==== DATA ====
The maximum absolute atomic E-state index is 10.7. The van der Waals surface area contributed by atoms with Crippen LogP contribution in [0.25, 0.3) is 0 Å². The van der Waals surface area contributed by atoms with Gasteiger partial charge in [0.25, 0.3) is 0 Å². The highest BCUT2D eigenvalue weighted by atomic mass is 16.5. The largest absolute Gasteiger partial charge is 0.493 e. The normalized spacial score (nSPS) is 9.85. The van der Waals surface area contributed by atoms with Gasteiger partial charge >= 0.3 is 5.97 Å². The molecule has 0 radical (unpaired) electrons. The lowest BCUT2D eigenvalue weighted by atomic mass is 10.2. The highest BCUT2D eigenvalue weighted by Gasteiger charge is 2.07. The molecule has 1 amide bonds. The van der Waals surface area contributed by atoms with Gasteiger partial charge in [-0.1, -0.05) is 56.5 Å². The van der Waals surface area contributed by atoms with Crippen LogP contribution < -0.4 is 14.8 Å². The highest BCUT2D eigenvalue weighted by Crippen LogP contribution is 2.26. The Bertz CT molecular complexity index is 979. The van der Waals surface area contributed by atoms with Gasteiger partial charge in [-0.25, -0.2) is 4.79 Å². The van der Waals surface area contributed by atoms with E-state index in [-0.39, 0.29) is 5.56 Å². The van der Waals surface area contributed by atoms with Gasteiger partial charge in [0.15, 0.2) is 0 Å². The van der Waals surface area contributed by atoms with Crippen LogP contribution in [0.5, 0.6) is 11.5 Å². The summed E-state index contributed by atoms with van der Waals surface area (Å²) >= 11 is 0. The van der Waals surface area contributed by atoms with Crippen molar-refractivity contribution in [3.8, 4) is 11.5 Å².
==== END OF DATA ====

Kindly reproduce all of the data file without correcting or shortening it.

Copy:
The maximum absolute atomic E-state index is 10.7. The van der Waals surface area contributed by atoms with Crippen LogP contribution in [0.25, 0.3) is 0 Å². The van der Waals surface area contributed by atoms with Gasteiger partial charge in [0.25, 0.3) is 0 Å². The highest BCUT2D eigenvalue weighted by atomic mass is 16.5. The largest absolute Gasteiger partial charge is 0.493 e. The normalized spacial score (nSPS) is 9.85. The van der Waals surface area contributed by atoms with Gasteiger partial charge >= 0.3 is 5.97 Å². The molecule has 0 radical (unpaired) electrons. The lowest BCUT2D eigenvalue weighted by atomic mass is 10.2. The highest BCUT2D eigenvalue weighted by Gasteiger charge is 2.07. The molecule has 1 amide bonds. The van der Waals surface area contributed by atoms with Gasteiger partial charge in [-0.1, -0.05) is 56.5 Å². The van der Waals surface area contributed by atoms with Crippen LogP contribution < -0.4 is 14.8 Å². The highest BCUT2D eigenvalue weighted by Crippen LogP contribution is 2.26. The Bertz CT molecular complexity index is 979. The van der Waals surface area contributed by atoms with Gasteiger partial charge in [-0.25, -0.2) is 4.79 Å². The van der Waals surface area contributed by atoms with E-state index in [-0.39, 0.29) is 5.56 Å². The van der Waals surface area contributed by atoms with Gasteiger partial charge in [0.15, 0.2) is 0 Å². The van der Waals surface area contributed by atoms with Crippen LogP contribution in [0.5, 0.6) is 11.5 Å². The summed E-state index contributed by atoms with van der Waals surface area (Å²) >= 11 is 0. The van der Waals surface area contributed by atoms with Crippen molar-refractivity contribution in [3.8, 4) is 11.5 Å².